Pittsburgh Basketball: Top Storylines to Follow in the Panthers' 2014 Offseason
It's lonely at the top. Jamie Dixon has been there before as a member of the Big East.
It isn't much better in the middle. He was there, too, in Pitt's inaugural ACC season.
In 2013-14, the Panthers struggled to avoid mediocrity as they know it and as their fans have grown to define it. They won games they could have lost, lost games they could have won and finished with a sub-.500 record in conference home games for just the second time since the Petersen Events Center opened in 2002.
Nevertheless, by reaching the semifinals of the ACC tournament and taking eventual champion Virginia down to the wire once again, the Panthers showed they belong. Running into Billy Donovan's Florida Gators with a loud thud and going home early from the NCAA tournament again provided a reality check.
At least Pitt enters this summer knowing more about where it stands in the ACC than it did a year ago. Now, as the adage goes, is when champions are made—when no one else is watching.
So let's take a look at some important 2014 offseason talking points regarding the Panthers.
Thinning the Herd?
As both of this year's national finalists demonstrated, rapid improvements can happen at any time, anywhere in college basketball. They aren't just about what the team in question does to get better. They're also about what happens to their opponents to make those other teams worse.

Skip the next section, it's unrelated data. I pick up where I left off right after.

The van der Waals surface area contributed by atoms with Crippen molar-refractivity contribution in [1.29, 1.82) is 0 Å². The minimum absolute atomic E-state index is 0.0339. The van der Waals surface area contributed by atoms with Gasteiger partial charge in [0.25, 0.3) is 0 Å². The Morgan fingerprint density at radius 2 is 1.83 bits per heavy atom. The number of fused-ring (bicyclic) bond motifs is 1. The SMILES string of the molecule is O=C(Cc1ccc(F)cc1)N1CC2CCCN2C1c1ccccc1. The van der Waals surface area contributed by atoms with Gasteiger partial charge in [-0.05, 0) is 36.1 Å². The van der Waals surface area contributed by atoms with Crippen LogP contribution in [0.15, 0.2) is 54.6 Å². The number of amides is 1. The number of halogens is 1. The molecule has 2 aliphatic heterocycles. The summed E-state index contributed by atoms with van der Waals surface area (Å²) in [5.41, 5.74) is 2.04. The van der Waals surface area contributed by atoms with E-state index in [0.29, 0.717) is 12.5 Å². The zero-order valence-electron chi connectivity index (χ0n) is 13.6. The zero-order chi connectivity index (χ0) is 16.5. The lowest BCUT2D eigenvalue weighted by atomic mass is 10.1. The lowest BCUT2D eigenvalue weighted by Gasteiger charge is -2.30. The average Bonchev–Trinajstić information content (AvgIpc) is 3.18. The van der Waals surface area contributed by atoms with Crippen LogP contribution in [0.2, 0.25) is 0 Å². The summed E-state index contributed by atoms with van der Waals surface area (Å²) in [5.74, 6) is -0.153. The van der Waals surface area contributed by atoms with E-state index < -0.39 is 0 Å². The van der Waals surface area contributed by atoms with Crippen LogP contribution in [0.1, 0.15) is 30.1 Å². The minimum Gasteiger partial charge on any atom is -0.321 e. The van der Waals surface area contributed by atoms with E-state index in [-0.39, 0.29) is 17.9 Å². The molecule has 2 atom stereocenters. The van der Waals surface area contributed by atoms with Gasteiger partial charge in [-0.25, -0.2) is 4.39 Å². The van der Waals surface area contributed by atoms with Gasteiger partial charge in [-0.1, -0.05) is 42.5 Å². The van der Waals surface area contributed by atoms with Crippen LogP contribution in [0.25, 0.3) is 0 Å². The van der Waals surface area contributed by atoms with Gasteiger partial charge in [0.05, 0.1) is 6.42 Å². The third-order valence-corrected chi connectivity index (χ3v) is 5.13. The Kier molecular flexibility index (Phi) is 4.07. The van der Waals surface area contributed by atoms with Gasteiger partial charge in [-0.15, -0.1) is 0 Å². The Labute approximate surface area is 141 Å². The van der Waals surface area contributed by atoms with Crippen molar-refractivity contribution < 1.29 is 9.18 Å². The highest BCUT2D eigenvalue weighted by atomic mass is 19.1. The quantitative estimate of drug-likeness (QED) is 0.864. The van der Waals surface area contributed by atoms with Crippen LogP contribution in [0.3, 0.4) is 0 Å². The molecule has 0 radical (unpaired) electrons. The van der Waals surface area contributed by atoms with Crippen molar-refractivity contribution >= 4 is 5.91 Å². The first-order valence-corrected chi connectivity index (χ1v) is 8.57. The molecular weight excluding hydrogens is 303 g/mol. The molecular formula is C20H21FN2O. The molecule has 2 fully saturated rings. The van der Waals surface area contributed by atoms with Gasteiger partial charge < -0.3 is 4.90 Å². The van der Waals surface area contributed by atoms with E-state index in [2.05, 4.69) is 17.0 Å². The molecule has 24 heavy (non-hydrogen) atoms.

Would Duke forward and national freshman of the year Jabari Parker declare for the approaching NBA draft? That question was finally answered in the affirmative on Thursday in a story that was first reported by Jeff Benedict of Sports Illustrated and picked up by Bleacher Report Featured Columnist Matt Fitzgerald.
Bleacher Report's Jonathan Wasserman projects Parker as the No. 1 overall pick. Parker, who finished second in the ACC with 19.1 points per game and led the conference with 8.7 rebounds per game, officially made up his mind with just 10days to spare.
Coach Mike Krzyzewski can't just randomly pull a kid off the street and turn him into Parker (though, to non-Duke fans, it sure feels that way). Even though the Blue Devils, as usual, are expected to contend in 2014-15, Parker's departure deprives them of an important cog in that machine next season.
Other 2014 NCAA tournament entrants from the ACC face similar questions. Will the Orange still crush the competition now that freshman point guard Tyler Ennis, a recent Pittsburgh sports villain and the conference leader in assists (5.5 per game), has pulled a Carmelo Anthony?
What will happen to North Carolina now that Marcus Paige, Brice Johnson and James Michael McAdoo have all bolted? That's a combined 42.0 points per game that the Heels have to find elsewhere.
Will the North Carolina State Wolfpack lose their bite without young forward and ACC scoring champion T.J. Warren (24.9 points per game)? The sophomore sensation will be going pro as well.
The pantry of talent is never bare in the ACC (they're called "power conferences" for a reason), and Jamie Dixon will have his own hands full in trying to replace top scorer Lamar Patterson (17.1 points per game) and top glass-cleaner Talib Zanna (8.6 rebounds per game). But the leaders of the pack could fall back to the pack a little bit in 2014-15, which would help the Panthers.
A Fine Point